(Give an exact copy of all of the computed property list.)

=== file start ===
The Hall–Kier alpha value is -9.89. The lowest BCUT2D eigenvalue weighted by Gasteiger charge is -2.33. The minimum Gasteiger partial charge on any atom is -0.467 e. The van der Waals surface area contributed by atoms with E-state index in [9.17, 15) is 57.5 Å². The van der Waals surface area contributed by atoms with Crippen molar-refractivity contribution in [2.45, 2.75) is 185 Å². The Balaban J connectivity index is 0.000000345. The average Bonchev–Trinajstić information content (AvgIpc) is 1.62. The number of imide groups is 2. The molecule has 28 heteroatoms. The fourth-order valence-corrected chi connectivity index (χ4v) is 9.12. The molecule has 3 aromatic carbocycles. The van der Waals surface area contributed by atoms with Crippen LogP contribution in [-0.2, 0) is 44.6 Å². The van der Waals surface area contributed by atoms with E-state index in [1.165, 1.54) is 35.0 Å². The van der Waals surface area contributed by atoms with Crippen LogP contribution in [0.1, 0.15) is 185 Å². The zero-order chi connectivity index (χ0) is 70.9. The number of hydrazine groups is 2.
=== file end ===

The Hall–Kier alpha value is -9.89. The lowest BCUT2D eigenvalue weighted by Gasteiger charge is -2.33. The minimum Gasteiger partial charge on any atom is -0.467 e. The van der Waals surface area contributed by atoms with E-state index in [9.17, 15) is 57.5 Å². The van der Waals surface area contributed by atoms with Crippen molar-refractivity contribution in [2.45, 2.75) is 185 Å². The Balaban J connectivity index is 0.000000345. The average Bonchev–Trinajstić information content (AvgIpc) is 1.62. The number of imide groups is 2. The molecule has 28 heteroatoms. The fourth-order valence-corrected chi connectivity index (χ4v) is 9.12. The molecule has 3 aromatic carbocycles. The van der Waals surface area contributed by atoms with Crippen LogP contribution in [-0.2, 0) is 44.6 Å². The van der Waals surface area contributed by atoms with E-state index in [1.165, 1.54) is 35.0 Å². The van der Waals surface area contributed by atoms with Crippen LogP contribution in [0.1, 0.15) is 185 Å². The zero-order chi connectivity index (χ0) is 70.9. The number of hydrazine groups is 2.